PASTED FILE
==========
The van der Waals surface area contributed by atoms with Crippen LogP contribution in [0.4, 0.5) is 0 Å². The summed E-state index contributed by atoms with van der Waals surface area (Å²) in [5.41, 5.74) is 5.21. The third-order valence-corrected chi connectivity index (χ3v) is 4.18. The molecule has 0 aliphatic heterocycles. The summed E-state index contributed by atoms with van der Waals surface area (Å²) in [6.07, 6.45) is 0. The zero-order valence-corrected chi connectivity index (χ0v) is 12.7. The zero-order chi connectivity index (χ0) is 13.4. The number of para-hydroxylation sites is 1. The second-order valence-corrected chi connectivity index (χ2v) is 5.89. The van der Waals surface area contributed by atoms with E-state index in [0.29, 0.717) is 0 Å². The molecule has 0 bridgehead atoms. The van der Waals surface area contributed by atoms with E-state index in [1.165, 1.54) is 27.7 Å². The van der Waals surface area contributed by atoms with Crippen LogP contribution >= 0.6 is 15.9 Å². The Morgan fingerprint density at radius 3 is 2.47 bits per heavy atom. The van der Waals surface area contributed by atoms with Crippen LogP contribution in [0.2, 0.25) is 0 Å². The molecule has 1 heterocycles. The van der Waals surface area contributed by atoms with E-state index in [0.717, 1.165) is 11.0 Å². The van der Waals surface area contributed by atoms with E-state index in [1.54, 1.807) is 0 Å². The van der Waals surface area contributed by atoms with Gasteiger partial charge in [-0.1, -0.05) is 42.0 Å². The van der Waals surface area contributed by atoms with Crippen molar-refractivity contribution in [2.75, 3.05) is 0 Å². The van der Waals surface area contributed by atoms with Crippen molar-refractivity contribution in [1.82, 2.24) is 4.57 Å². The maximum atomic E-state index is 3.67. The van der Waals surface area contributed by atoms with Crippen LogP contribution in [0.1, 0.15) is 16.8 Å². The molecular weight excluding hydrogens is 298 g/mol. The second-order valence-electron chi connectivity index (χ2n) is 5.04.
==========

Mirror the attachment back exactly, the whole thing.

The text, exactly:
The van der Waals surface area contributed by atoms with Crippen LogP contribution in [0.4, 0.5) is 0 Å². The summed E-state index contributed by atoms with van der Waals surface area (Å²) in [5.41, 5.74) is 5.21. The third-order valence-corrected chi connectivity index (χ3v) is 4.18. The molecule has 0 aliphatic heterocycles. The summed E-state index contributed by atoms with van der Waals surface area (Å²) in [6.07, 6.45) is 0. The zero-order valence-corrected chi connectivity index (χ0v) is 12.7. The zero-order chi connectivity index (χ0) is 13.4. The number of para-hydroxylation sites is 1. The second-order valence-corrected chi connectivity index (χ2v) is 5.89. The van der Waals surface area contributed by atoms with E-state index in [0.29, 0.717) is 0 Å². The molecule has 0 bridgehead atoms. The van der Waals surface area contributed by atoms with E-state index in [1.165, 1.54) is 27.7 Å². The van der Waals surface area contributed by atoms with Crippen LogP contribution >= 0.6 is 15.9 Å². The Morgan fingerprint density at radius 3 is 2.47 bits per heavy atom. The van der Waals surface area contributed by atoms with Crippen LogP contribution in [0.2, 0.25) is 0 Å². The molecule has 1 heterocycles. The van der Waals surface area contributed by atoms with E-state index in [0.717, 1.165) is 11.0 Å². The van der Waals surface area contributed by atoms with E-state index in [1.54, 1.807) is 0 Å². The van der Waals surface area contributed by atoms with Gasteiger partial charge in [-0.1, -0.05) is 42.0 Å². The van der Waals surface area contributed by atoms with Crippen molar-refractivity contribution in [2.75, 3.05) is 0 Å². The van der Waals surface area contributed by atoms with Crippen molar-refractivity contribution in [1.82, 2.24) is 4.57 Å². The maximum atomic E-state index is 3.67. The van der Waals surface area contributed by atoms with Crippen LogP contribution in [0.1, 0.15) is 16.8 Å². The molecular weight excluding hydrogens is 298 g/mol. The second-order valence-electron chi connectivity index (χ2n) is 5.04.